In both of these cases, all applicants are put to work in order to sell as many tickets as possible, yet only the top few receive a cash prize. Moreover, both events promised the runners up a chance to leverage themselves in the industry, gaining “exposure” with industry professionals larger festivals. The last time I checked, there is no official currency called “exposure,” because that isn’t a real thing.
Having bands sell tickets under the guise of “self promotion” without any guarantee of payment or returns is fundamentally unethical. This is exploiting their labour solely in the interest of driving revenue for the organizers, sometimes without a guarantee that the applicant will even be allowed to perform, let alone get paid for their work.
“Pay-to-play” doesn’t necessarily mean bands must literally pay money to have a shot at playing on stage (although forcing bands to fork out cash to apply is the absolute worst—e.g. Sonicbids). It can also mean they pay with their time and effort by being forced to sell as many tickets as possible for an obscure chance to finish at the top for some prize. Bands put a lot of effort into their music. It takes time and money to write songs, buy instruments, rent studio time, record albums, and make merchandise. Any deal that doesn’t guarantee performing bands some set monetary fee or percentage split of the door is unethical, exploitative, and toxic to a music community.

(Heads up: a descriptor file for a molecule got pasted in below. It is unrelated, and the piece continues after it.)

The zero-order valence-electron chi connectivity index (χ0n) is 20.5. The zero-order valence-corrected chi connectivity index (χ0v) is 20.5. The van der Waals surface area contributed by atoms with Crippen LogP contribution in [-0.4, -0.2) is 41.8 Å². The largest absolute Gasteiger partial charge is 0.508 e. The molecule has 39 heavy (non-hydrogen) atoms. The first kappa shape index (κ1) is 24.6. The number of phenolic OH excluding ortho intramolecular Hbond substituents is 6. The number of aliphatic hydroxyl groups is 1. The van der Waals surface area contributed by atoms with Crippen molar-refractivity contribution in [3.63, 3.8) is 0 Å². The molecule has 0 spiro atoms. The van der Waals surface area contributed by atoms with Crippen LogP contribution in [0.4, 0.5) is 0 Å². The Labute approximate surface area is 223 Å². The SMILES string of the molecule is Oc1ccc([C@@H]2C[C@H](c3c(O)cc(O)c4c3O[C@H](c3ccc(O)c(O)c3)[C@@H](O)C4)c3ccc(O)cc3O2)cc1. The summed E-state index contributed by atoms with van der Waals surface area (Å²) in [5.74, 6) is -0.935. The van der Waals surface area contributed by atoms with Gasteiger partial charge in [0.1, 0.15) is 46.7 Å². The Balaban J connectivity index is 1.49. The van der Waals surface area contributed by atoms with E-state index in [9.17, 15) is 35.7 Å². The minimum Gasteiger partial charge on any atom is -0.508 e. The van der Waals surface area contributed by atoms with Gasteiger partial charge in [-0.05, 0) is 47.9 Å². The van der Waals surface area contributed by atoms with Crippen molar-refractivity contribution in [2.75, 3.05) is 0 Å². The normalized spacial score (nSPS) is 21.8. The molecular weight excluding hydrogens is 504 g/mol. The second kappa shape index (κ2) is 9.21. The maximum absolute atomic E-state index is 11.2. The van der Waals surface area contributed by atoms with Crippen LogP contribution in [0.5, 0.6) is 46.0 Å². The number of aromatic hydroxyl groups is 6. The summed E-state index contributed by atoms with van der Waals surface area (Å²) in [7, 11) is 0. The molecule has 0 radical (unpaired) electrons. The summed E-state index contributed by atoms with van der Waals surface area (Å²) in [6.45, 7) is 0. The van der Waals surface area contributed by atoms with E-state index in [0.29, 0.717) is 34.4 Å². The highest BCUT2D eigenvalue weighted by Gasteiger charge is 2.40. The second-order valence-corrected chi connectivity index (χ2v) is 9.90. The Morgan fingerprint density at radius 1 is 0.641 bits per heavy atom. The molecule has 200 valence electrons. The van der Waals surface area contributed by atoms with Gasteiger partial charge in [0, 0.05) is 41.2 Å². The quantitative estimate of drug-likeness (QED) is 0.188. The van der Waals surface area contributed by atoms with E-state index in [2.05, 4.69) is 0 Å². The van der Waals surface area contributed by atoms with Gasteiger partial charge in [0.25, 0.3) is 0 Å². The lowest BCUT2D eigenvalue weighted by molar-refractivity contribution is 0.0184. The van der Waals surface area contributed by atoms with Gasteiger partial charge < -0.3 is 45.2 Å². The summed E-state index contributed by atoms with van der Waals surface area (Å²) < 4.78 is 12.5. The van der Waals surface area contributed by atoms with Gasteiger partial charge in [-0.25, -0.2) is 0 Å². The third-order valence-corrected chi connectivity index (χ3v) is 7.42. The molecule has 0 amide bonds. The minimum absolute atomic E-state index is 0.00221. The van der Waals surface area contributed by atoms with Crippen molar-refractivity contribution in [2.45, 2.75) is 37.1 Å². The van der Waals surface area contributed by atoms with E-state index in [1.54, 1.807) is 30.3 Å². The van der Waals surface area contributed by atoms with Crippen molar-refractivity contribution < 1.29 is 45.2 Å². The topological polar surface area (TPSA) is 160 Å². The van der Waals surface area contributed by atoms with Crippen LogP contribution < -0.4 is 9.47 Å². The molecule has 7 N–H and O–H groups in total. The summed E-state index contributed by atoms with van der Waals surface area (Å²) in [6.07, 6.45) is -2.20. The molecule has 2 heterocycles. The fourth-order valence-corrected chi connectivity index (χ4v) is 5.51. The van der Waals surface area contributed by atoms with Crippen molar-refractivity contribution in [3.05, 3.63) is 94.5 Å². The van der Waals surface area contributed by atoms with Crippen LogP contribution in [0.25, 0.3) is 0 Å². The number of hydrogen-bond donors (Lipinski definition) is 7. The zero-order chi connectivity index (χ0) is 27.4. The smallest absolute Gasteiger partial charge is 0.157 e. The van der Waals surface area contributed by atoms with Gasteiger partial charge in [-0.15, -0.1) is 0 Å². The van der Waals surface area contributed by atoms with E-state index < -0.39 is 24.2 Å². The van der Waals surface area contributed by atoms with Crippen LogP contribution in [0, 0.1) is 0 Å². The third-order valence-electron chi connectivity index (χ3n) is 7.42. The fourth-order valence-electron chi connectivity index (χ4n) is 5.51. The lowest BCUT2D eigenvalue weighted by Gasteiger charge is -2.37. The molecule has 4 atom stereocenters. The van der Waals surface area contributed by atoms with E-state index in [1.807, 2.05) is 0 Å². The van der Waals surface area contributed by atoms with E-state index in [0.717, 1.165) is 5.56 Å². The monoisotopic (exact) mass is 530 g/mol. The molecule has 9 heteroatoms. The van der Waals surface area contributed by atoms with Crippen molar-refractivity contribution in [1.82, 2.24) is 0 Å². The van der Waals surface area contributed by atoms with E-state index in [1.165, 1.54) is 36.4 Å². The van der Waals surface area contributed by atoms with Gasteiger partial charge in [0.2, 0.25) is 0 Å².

It is my belief that the best way to “make it” in the industry (for lack of a better term) is to come up through the local scene, focus on being part of the community, work hard, and pay your dues. That includes supporting other bands, meeting the people in the community who actually give a shit about music, and most importantly, about musicians. These good folks often include small venue owners and bookers, independent show promoters, community radio station personalities, record store employees, music journalists, and, of course, musicians themselves. These people are usually in the game for the same reason—because they care, and music is their life’s passion.